British Members of Parliament have warned that plans to deport skilled migrant workers who earn less than £35 000 per year and originate from non-European Union (EU) countries will create a skills shortage in the economy. At least 40 000 migrants, among them Zimbabweans, will be affected by the new regulations which come into effect on April 6.
The new earnings threshold will particularly affect those in low skilled jobs. The United Kingdom Office of National Statistics reported the Zimbabwean population in Britain increased from 47 158 in 2001 to an estimated 200 000 in 2010.
The proposals, which were mooted by the UK Home Secretary, Mrs Theresa May, were recently lambasted by MPs at Westminster Hall during a parliamentary debate examining the UK’s immigration policy.
UK media reports say the discussion offered the first official platform for MPs to analyse the policy, which was pushed through the House of Commons in the absence of a parliamentary vote in 2012.
The threshold could lead to thousands of Zimbabwean teachers, charity workers and those employed in the National Health Service (NHS) being deported from the UK if they fail to meet certain financial criteria.
The new immigration policy means non-EU workers who have lived in Britain for five years will be required to prove they earn £35 000 (US$50 000) to avoid deportation. However, workers who fall into the category of Shortage Occupations, will be exempt from the measure.
Although nurses and doctors are currently exempted from the earnings threshold, May said they were likely to be affected in future should the government decide to take them off the Shortage Occupation List.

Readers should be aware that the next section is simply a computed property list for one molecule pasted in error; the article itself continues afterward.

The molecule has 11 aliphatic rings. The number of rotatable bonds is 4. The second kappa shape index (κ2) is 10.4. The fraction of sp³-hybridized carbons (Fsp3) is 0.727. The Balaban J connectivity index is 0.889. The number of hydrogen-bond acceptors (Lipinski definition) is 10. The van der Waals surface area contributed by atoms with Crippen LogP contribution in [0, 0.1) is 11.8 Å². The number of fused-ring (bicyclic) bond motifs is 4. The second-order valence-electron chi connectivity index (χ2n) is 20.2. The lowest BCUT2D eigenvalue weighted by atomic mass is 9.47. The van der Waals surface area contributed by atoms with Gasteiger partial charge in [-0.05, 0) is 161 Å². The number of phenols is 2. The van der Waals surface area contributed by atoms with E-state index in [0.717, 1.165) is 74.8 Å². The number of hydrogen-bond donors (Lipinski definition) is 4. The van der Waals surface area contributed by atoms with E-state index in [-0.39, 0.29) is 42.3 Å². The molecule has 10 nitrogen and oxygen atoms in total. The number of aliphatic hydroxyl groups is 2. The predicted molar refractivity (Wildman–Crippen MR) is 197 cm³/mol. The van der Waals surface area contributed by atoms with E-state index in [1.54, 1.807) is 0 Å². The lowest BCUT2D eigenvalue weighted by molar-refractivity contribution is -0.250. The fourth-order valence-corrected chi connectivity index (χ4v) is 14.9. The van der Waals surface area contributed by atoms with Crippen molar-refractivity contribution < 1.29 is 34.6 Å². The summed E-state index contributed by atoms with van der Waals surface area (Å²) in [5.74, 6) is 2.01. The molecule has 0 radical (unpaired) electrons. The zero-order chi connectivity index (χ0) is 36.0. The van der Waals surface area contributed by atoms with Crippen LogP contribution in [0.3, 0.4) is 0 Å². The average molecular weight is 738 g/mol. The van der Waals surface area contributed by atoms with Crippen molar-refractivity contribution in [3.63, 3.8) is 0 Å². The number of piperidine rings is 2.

Scientists and researchers in PhD level jobs will also be exempt from the earnings test. Others that could be widely affected are students. Britain’s Stop35k campaign says it understands the need to curb migration, but argues that a £35 000 minimum salary across all sectors is simply too high.
The group says the new policy will cost the UK government hundreds of millions of pounds at a time of austerity, and will also displace valuable employees. Stop35k has launched a petition against the threshold, calling on the government to delay implementing the policy.
A petition on the website of the UK parliament in support of a rethink has since attracted more than 110 000 signatures. Mr Joshua Harbord, who set up the petition, recently told The Independent that he decided to take action because he knew a number of “incredibly upset and scared” people who were set to be affected by the changes had no one speaking up on their behalf.
The debate was attended by seven Scottish National Party (SNP) MPs, three Tory MPs and two Labour MPs. Ms May did not attend the debate and her decision to send junior minister Mr Richard Harrington in her place sparked anger among critics and the opposition.
Labour MP Mr Keir Starmer expressed concern, saying the threshold could create grave skills shortages in the UK economy. Speaking during the debate, SNP MP Mr Kirsten Oswald branded the threshold “overly simplistic” and “crude.”
Other MPs argued it failed to heed varying wage levels across the UK. SNP MP for Edinburgh East Mr Tommy Shepard called the measures “ludicrous” and said they failed to take into account “regional variations” across the UK. He warned the policy would further imbalance Britain’s economy.
The plan by the British government has been met with condemnation from opposition parties and sections of British society who argue the new earnings are “discriminatory” and likely to starve Britain of vital talent in the teaching, charity and entrepreneural sectors.
Mr Carmichael, the Liberal Democrat home affairs spokesman, told The Independent: “Britain must remain open for business — we should be looking to attract the best and brightest not turn them away. Discrimination based on income fails to take talent and new sectors like tech start-ups, whose staff might be paid less than £35 000, are essential in keeping the UK at the forefront of the global economy.”
From April 6, only those that earn £35 000 and above a year will be eligible to apply for “indefinite leave to remain” once they have lived in the UK for five years.